Energy Solution? Soil Carbon StorageBy: Emily Nason
Posted on:02/14/2018 Updated:04/28/2021
Oil, coal and natural gas will remain the world’s dominant sources of energy over the next decades, whether we like it or not. Technologies that help reduce CO2 emissions from fossil fuels can reverse this trend! Carbon capture and storage (CCS) is particularly promising.
Oil, coal and natural gas will remain the world’s dominant sources of energy over the next decades, whether we like it or not. With resulting carbon dioxide emissions set to increase to unsustainable levels, keeping a global temperature well below 35 degrees is the goal. Technologies that help reduce CO2 emissions from fossil fuels can reverse this trend! Carbon capture and storage (CCS) is particularly promising. CCS takes CO2 from large stationary sources and stores it in deep geological layers to prevent its release into the atmosphere.
So how does this work? carbon capture and storage (CCS) works by trapping CO2 at its emission source, transporting it to a storage location — often deep underground — and then isolating it to keep it from the atmosphere. Additionally, the use of CCS with renewable biomass is one of the few reduction technologies that can be used in a "carbon-negative" mode — effectively taking carbon out of the atmosphere.
One organization that is at the forefront of CCS is The Texas Coastal Exchange (TCX). They are ready to invest money into CCS through grazing lands and grasslands. The amount of carbon contained in soils is directly related to the diversity and health of soil life. All organic carbon stored in soils is extracted from the atmosphere by photosynthesis and converted to complex molecules by bacteria and fungi in synergy with insects and animals. An effective, profitable, and culturally relevant method for increasing soil organic carbon is by restoring grasslands worldwide to their optimal health. By restoring grasslands we have the potential to remove excess atmospheric carbon resulting from both anthropogenic soil loss over the past 10,000 years and industrial-era greenhouse gas emissions. This sequestration potential, when applied to up to 5 billion hectares of degraded grassland soils, could return 10 or more gigatons of excess atmospheric carbon to the earth annually. This could lower greenhouse gas concentrations to pre-industrial levels in a matter of decades. This while restoring agriculture productivity, providing jobs for thousands of people in rural communities, and supplying high quality proteins to millions.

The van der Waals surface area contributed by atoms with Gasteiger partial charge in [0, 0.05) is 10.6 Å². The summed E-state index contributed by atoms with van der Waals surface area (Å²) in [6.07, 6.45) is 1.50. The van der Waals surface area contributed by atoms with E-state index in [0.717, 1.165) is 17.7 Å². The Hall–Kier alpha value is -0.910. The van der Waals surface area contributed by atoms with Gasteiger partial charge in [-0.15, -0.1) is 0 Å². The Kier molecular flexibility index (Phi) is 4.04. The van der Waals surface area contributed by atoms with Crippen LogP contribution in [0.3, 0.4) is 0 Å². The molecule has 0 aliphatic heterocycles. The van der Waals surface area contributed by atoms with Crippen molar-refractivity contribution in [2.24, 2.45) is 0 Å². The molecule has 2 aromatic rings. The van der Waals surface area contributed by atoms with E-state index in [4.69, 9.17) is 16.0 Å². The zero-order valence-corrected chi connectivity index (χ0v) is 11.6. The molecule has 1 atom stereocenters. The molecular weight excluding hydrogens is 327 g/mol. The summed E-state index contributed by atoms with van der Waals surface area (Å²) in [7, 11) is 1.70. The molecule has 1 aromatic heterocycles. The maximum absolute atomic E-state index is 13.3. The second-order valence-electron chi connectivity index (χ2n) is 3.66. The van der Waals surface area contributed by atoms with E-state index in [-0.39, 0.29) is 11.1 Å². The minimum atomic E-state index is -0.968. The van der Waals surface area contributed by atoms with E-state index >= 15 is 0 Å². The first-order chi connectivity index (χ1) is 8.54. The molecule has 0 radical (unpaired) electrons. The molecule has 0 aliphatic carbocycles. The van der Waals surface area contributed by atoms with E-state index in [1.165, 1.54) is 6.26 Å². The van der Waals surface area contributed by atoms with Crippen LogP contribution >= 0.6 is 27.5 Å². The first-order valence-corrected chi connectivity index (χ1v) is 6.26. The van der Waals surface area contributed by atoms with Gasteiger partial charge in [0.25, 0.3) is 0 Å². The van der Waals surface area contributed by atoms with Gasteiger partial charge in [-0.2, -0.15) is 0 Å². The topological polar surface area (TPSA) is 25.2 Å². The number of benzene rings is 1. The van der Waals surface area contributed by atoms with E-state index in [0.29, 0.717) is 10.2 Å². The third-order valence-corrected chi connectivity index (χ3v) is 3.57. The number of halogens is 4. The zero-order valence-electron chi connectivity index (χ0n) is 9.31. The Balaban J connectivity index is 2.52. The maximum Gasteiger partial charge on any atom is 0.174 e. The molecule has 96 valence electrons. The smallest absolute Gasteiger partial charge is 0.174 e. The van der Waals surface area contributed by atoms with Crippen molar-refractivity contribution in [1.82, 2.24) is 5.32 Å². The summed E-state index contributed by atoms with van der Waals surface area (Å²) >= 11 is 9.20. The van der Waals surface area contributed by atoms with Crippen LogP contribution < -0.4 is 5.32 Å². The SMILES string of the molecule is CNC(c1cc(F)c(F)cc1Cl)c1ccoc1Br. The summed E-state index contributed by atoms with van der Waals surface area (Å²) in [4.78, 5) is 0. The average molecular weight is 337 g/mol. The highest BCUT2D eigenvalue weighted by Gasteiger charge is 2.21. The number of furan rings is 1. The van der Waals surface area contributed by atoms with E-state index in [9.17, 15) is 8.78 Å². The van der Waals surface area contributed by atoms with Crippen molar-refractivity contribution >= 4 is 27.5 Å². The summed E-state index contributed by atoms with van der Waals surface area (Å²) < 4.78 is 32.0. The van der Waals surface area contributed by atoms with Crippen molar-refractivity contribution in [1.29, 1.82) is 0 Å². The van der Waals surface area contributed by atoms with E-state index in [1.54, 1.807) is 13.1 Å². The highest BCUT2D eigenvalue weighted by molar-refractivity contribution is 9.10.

The Texas Coastal Exchange hopes to enhance the economic viability of the Texas coastal agricultural community and maintain agricultural and ranching activities and culture. For this reason, the standards of the TCX have been tailored to support economic development as well as to achieve ecological and social goals.